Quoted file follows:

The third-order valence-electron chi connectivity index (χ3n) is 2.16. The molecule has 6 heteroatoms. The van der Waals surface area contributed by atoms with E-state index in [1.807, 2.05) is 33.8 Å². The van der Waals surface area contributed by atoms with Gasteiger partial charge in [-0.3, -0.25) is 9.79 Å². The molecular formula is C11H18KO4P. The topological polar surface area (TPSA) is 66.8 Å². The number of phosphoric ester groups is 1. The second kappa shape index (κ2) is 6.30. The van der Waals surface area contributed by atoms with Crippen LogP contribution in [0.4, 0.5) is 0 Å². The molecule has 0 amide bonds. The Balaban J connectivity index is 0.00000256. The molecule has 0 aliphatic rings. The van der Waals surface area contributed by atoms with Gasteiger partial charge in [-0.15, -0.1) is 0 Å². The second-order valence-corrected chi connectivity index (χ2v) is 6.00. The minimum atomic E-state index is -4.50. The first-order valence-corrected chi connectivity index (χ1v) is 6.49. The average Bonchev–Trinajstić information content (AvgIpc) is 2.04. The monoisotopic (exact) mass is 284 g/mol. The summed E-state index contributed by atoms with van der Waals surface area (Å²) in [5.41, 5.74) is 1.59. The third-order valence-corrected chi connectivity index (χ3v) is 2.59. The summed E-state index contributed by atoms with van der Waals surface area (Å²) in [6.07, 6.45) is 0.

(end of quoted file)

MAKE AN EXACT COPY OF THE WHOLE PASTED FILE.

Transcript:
The third-order valence-electron chi connectivity index (χ3n) is 2.16. The molecule has 6 heteroatoms. The van der Waals surface area contributed by atoms with E-state index in [1.807, 2.05) is 33.8 Å². The van der Waals surface area contributed by atoms with Gasteiger partial charge in [-0.3, -0.25) is 9.79 Å². The molecular formula is C11H18KO4P. The topological polar surface area (TPSA) is 66.8 Å². The number of phosphoric ester groups is 1. The second kappa shape index (κ2) is 6.30. The van der Waals surface area contributed by atoms with Crippen LogP contribution in [0.4, 0.5) is 0 Å². The molecule has 0 amide bonds. The Balaban J connectivity index is 0.00000256. The molecule has 0 aliphatic rings. The van der Waals surface area contributed by atoms with Gasteiger partial charge in [-0.15, -0.1) is 0 Å². The second-order valence-corrected chi connectivity index (χ2v) is 6.00. The minimum atomic E-state index is -4.50. The first-order valence-corrected chi connectivity index (χ1v) is 6.49. The average Bonchev–Trinajstić information content (AvgIpc) is 2.04. The monoisotopic (exact) mass is 284 g/mol. The summed E-state index contributed by atoms with van der Waals surface area (Å²) in [5.41, 5.74) is 1.59. The third-order valence-corrected chi connectivity index (χ3v) is 2.59. The summed E-state index contributed by atoms with van der Waals surface area (Å²) in [6.07, 6.45) is 0.